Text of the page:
Tuesday, October 20, 2009

Helen (A Mother's Pride - continued)

Helen likes writing at home in her own time. During class time, after she reads out loud, she likes to just relax while the other seniors write and then listen to their stories when they are done. She is very patient. When the other seniors write, she and I just talk softly, most of the time about her kids and grandkids, and always, always about how caring they are. Actually, now that I think about it, I have never heard Helen complain about anything in her life.

Helen is so shy but so proud when she pulls out her filled notebook every week - and she doesn't disappoint, she always has a good story to tell. Some people go to years of school to construct storylines like hers, storylines arcing from intriguing beginnings to satisfying endings. But she is a natural. Her writing and her voice - or is it a combination of the two? - when she reads out loud to us, she pauses at every punctuation mark as though to reflect on her own writing - always leaves something in the air even after her stories end.

This one is about her son Trevor.
Some of my happiest moments are when I’m reminiscing about happenings in the past.

It all began when my younger son entered kindergarten. He walked over to an aquarium and there was a hard-shelled turtle! Trevor was fascinated by the turtle. When school closed for summer vacation, he brought it home with him.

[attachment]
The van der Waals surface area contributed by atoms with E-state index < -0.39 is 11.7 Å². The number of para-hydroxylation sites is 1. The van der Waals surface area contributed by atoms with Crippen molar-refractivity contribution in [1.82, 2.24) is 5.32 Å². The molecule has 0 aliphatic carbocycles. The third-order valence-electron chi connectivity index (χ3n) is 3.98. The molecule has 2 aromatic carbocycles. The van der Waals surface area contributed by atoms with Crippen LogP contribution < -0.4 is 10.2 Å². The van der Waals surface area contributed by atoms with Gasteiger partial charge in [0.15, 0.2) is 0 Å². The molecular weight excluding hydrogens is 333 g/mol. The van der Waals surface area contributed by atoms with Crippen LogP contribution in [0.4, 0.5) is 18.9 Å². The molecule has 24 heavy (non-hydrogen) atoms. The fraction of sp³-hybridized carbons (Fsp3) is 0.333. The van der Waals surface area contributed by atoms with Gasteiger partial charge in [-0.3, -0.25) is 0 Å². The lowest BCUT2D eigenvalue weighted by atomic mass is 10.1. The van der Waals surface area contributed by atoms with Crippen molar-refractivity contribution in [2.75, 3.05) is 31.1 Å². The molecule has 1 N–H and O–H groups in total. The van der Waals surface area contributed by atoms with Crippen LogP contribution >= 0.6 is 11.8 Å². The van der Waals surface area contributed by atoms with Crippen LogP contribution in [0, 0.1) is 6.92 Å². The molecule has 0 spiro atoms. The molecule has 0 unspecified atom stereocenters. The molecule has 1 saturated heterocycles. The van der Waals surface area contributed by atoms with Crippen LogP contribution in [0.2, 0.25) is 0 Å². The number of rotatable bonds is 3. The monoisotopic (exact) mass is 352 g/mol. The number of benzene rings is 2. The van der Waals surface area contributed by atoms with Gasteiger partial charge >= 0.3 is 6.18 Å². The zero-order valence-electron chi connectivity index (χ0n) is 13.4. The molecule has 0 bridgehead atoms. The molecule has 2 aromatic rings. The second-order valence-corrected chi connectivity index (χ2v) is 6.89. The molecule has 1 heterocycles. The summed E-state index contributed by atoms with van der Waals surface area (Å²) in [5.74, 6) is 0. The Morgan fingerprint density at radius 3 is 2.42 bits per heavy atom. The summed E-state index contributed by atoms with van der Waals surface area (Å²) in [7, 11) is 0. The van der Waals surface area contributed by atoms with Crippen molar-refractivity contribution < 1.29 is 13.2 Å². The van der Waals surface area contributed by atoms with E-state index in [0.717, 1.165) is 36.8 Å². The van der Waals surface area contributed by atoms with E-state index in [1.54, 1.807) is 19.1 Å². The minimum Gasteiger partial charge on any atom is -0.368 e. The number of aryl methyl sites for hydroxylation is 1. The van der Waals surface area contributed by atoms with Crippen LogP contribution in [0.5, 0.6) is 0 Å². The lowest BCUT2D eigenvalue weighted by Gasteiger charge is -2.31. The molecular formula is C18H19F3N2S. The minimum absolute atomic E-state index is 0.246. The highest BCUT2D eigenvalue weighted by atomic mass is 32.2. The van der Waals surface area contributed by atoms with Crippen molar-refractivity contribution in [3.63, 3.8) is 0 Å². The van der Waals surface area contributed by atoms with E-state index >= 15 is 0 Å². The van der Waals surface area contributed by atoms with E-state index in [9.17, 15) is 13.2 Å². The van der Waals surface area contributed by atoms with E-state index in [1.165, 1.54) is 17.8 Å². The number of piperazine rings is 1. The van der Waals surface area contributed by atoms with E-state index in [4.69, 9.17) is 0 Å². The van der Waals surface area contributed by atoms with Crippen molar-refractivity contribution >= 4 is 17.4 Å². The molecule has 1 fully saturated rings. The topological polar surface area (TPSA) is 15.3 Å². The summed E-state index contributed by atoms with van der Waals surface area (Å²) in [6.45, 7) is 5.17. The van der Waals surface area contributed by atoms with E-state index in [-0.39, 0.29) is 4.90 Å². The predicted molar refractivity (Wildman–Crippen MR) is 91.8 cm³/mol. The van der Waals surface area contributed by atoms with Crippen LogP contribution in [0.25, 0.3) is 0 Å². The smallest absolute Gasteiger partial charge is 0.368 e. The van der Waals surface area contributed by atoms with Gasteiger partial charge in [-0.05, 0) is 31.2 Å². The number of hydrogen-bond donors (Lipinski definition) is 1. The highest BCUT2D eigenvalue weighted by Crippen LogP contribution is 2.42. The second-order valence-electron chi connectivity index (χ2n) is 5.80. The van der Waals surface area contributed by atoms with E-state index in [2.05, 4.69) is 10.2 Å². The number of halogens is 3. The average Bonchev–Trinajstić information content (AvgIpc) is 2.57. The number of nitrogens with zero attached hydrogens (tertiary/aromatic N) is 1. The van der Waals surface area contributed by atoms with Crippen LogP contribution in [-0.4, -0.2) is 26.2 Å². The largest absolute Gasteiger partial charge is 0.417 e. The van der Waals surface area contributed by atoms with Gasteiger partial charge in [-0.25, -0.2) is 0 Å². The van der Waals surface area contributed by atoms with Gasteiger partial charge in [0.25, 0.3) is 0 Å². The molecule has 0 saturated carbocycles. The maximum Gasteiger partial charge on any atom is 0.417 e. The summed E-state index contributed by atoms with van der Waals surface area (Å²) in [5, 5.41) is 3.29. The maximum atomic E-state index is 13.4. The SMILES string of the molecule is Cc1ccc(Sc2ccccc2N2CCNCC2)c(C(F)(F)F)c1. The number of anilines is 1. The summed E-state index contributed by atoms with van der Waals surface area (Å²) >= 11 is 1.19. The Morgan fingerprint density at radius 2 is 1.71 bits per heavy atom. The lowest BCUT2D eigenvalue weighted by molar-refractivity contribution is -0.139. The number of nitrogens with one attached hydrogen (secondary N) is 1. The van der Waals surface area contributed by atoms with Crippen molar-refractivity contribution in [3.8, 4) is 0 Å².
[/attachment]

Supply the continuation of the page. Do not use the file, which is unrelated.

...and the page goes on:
As years passed, Trevor bought a rabbit, long and short haired guinea pigs, hamsters, chameleons, white rats, and a cat. Eight hard-shelled turtles were collected from nearby countrysides.

The one thing that I had specifically forbidden him to bring home was a snake. One day, I was in the kitchen when my son came home from junior high school. Instead of coming into the kitchen, as he usually did, he stood in the vestibule with one hand in back of him. I called to him and asked what was the matter. He didn’t answer, so I walked to the vestibule. Tears began to run down Trevor’s cheeks. I asked to see what was in his hand. It was a boa constrictor snake. I told him to take it back to the pet shop immediately. My husband walked in at that moment. I knew he was on his son’s side (because he had also liked pets as a boy) but he didn’t say anything because he knew I was deathly afraid of snakes. Trevor pleaded and pleaded. Finally, I relented when he promised to keep the boa in the basement in an aquarium.

Trevor kept the boa through high school and college, two years of ROTC, marriage, and two children. While the children were in their teens the snake caught pneumonia and died.

I neglected to say that Trevor also had three large bee hives at the back of his yard. He had joined a national bee organization. At first he bottled honey for the family, but some people actually asked to purchase some. It’s surprising the influence that a hard-shelled turtle had in shaping the career of a little boy upon entering kindergarten.

In college Trevor majored in Biology. Later, he became Personnel Director of Wyeth Laboratories.